House prices put on 0.2%


House prices in England and Wales increased 0.2% in November, according to Hometrack.

The fourth consecutive monthly rise eased the annual decline to 2.9%, compared with 4.2% in October.

The research also revealed that price rises had a strong regional bias, with London and the South East reporting growth in 79% and 57% of post code areas respectively, compared to an average of 37%.

A continued shortage of stock meant that the average vendor achieved 93.2% of their asking price in November, up from 92.9% a month earlier, and with the proportion at its highest since March 2008.

The number of new buyers registering on estate agents’ books fell back slightly in November, compared to October, although the typical selling time of a home remained steady at 8.4 weeks.

Summing up, Hometrack’s director of research, Richard Donnell says: “Further price rises could well result in an increase in the time to sell as stronger pricing meets greater resistance from would-be buyers whose numbers are also growing more slowly.”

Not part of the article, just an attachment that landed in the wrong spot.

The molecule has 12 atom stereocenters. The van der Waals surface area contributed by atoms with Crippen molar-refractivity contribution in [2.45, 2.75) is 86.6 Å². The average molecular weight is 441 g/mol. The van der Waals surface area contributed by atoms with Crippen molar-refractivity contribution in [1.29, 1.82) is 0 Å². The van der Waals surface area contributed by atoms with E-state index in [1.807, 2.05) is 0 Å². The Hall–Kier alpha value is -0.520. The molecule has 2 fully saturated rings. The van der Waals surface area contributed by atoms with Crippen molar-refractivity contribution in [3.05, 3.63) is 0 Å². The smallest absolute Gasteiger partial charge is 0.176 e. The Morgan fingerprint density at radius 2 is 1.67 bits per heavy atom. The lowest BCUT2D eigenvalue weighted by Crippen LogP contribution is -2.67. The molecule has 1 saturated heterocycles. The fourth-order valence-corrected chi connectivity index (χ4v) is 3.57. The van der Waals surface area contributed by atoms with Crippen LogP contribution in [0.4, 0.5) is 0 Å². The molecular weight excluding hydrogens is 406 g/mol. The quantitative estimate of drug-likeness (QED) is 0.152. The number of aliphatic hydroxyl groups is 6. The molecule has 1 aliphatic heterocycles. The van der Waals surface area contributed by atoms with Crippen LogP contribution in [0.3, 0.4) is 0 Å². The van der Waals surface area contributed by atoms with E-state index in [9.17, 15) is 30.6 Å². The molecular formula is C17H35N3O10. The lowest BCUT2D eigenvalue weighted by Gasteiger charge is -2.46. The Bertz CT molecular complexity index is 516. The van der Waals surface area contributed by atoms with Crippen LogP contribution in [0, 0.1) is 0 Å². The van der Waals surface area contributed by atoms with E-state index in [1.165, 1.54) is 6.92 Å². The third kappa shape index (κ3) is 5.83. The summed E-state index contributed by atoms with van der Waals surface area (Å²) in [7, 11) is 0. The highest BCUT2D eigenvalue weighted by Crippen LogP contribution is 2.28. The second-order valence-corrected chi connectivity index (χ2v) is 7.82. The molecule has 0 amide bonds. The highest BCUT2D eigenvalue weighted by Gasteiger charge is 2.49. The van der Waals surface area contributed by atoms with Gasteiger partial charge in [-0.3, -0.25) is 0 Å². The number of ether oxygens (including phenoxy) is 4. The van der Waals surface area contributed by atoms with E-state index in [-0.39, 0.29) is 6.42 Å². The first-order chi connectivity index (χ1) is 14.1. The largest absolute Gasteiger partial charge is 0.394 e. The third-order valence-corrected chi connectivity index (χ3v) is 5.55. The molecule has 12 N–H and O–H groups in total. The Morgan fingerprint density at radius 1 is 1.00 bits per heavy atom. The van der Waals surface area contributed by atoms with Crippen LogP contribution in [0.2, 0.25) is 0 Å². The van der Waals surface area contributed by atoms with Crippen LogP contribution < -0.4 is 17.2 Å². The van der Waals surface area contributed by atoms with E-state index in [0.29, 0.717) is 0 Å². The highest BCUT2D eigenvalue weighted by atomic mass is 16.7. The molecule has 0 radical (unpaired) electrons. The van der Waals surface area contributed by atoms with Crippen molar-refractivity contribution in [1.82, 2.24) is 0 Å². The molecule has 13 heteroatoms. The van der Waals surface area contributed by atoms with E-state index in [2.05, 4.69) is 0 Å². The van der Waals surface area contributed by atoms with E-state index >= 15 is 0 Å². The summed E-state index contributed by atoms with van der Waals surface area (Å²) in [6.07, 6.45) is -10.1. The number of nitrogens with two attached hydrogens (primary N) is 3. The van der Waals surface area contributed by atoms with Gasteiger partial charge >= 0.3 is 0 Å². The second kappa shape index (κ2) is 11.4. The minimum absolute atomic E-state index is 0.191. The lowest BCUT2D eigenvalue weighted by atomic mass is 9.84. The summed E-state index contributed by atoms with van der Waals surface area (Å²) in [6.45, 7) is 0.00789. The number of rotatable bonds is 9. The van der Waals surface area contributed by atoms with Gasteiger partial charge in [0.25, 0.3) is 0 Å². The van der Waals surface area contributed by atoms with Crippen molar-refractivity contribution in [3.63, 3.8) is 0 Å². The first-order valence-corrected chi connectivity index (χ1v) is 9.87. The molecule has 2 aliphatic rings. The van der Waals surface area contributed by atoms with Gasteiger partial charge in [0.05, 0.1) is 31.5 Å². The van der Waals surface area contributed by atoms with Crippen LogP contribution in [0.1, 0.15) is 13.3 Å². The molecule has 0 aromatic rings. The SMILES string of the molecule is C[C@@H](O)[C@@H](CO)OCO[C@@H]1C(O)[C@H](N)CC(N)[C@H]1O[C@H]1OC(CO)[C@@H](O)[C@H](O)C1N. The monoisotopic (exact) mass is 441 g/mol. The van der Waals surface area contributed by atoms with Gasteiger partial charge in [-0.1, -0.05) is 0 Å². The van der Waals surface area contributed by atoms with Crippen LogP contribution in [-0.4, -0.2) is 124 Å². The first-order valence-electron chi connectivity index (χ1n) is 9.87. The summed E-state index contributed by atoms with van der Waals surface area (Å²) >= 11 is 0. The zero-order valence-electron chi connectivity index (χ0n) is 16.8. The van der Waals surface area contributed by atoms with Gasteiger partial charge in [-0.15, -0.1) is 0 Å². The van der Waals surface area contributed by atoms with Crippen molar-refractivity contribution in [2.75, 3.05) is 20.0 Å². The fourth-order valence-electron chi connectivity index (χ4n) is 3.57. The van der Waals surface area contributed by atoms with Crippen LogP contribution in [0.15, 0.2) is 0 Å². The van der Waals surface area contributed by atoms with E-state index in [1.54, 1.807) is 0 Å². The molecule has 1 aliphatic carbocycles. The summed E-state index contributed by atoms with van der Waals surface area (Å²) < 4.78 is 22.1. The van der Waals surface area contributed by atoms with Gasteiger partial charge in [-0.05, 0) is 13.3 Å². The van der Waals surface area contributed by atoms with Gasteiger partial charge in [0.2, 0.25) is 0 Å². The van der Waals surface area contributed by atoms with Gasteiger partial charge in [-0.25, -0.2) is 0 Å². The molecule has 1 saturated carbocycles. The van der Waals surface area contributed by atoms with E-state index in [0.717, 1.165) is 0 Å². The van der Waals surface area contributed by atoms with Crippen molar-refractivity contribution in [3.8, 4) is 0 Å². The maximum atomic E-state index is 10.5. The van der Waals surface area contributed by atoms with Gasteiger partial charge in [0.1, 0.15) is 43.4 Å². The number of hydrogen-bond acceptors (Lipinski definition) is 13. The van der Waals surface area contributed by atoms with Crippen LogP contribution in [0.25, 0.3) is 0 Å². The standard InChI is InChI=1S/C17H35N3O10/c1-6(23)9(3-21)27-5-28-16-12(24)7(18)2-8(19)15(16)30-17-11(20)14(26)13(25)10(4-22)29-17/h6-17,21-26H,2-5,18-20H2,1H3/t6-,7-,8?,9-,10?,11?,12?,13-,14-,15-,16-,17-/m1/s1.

In October, Hometrack detected an similar 0.2% increase in the price of a home in England and Wales, which compares with latest figures from the Land Registry showing prices in England and Wales rising 0.6% during the month.

According to the Registry, the annual decline eased to minus 3.4% in October, compared with Hometrack’s 4.2%.

While Land Registry figures lag behind those of other commentators on the market, they are based on completed transactions and therefore generally regarded as accurate.

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